Holly Collins returns after 14 years in hiding
The battered woman fled to Amsterdam with her children in defiance of a court order
September 24, 2008 report from citypages.com:
by Beth Walton
On December 22, 1992, after a brutal court battle, Collins lost custody of her children. Despite warnings from doctors and psychiatrists that her ex-husband was dangerous, and claims from the children that their father was hurting them, Hennepin County Family Court Judge Michael J. Davis awarded Mark Collins of Crystal full custody of Zachary and Jennifer, then ages 7 and 9. Holly Collins, the judge argued, suffered from a “personality disorder”—most likely Munchausen syndrome by proxy, a rare illness in which a mother secretly hurts her kids to gain attention.
Letters flooded the court and protests were held regularly at the Government Center. Even Collins’s court-appointed psychologist expressed skepticism at the diagnosis. Collins’s problems were “the result of marital abuse or battering,” the expert wrote. Nonetheless, the state Court of Appeals refused to reverse custody. Evaluators were convinced that Collins had been coaching her children to claim abuse by their dad and that they were actually safer in his care.
“Anything that happened to my children after the court was made aware they were being abused, Hennepin County is responsible for,” Collins says. “I’ll take responsibility for marrying the guy, for staying so long, but after the court knew, after they saw the medical records, everything that happened after that, every single beating, Hennepin County is responsible for. And I think they should make amends for that.”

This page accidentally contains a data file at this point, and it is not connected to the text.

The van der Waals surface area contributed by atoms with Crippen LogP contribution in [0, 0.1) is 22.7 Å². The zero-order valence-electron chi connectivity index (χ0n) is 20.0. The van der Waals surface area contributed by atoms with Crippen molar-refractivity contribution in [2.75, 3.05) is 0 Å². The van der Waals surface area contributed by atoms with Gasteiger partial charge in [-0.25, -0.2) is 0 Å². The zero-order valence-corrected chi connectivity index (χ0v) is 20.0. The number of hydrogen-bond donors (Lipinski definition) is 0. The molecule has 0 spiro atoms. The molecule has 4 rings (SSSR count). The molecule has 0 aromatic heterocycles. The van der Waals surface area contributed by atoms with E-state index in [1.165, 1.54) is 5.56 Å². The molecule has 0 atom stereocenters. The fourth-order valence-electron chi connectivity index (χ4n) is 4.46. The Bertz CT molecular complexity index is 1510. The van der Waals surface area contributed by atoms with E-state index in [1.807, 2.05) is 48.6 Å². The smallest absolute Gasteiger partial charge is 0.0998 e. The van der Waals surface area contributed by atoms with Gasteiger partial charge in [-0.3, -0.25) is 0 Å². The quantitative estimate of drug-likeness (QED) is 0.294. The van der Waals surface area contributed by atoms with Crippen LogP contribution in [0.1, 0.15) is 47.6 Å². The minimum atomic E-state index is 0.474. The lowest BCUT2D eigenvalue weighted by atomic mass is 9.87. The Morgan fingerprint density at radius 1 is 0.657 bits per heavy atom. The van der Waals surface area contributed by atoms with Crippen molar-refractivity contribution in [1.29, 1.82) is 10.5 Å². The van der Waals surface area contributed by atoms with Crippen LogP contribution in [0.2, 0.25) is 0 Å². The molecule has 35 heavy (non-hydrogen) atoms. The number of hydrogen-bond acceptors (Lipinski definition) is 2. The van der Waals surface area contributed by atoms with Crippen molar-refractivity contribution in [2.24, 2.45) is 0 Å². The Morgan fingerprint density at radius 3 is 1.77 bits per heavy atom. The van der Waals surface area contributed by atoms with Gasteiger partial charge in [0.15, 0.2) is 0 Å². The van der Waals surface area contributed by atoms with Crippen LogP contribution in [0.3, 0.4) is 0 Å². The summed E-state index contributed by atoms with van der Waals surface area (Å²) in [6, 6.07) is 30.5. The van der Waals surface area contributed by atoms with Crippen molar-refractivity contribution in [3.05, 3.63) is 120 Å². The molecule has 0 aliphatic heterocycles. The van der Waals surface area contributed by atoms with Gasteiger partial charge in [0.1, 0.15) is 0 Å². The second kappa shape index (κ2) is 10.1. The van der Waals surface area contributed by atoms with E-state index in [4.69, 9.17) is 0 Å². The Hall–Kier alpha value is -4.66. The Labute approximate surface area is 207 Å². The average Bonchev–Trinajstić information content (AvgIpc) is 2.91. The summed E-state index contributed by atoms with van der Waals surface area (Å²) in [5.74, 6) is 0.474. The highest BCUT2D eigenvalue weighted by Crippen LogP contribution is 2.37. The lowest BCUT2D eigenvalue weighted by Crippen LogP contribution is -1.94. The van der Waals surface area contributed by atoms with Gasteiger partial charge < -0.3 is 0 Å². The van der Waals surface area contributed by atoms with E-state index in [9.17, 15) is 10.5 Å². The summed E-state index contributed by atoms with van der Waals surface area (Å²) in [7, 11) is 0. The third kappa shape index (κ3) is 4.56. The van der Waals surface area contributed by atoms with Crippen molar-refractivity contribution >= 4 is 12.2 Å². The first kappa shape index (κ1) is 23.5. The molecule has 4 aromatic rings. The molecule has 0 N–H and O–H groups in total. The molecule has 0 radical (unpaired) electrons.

More than a year later, when the children claimed continuing abuse at the hands of their father, Collins devised an escape plan. She secretly met the children at a local video store, where the kids ditched their bikes and jumped into her car. After months on the road in disguises, Collins and her three children ended up in the Netherlands, where in 1997 they were granted asylum.
Collins was charged by the state of Minnesota for deprivation of parental rights and by the FBI for fleeing to avoid arrest. The family remained in hiding until 2006, when they were discovered. The Dutch government declined to extradite her, and federal charges were eventually dropped.
But Hennepin County refused to budge. Deputy County District Attorney Pat Diamond told City Pages in July, “Look, we are not going to negotiate with someone who is in a country with a non-extradition treaty, fleeing from a crime. That’s just not how we do things.”
Yet as the case received increased attention from the media and politicians, the hard-line stance started to soften. Earlier this month, Collins’s lawyer, Alan Rosenfeld, got word that charges would be dropped…
Read the rest of this article at citypages.com, as well as more in-depth coverage of the story from July 2008 – including photos and artwork drawn by Jennifer and Zachary Collins in therapy, and an interview with Jennifer.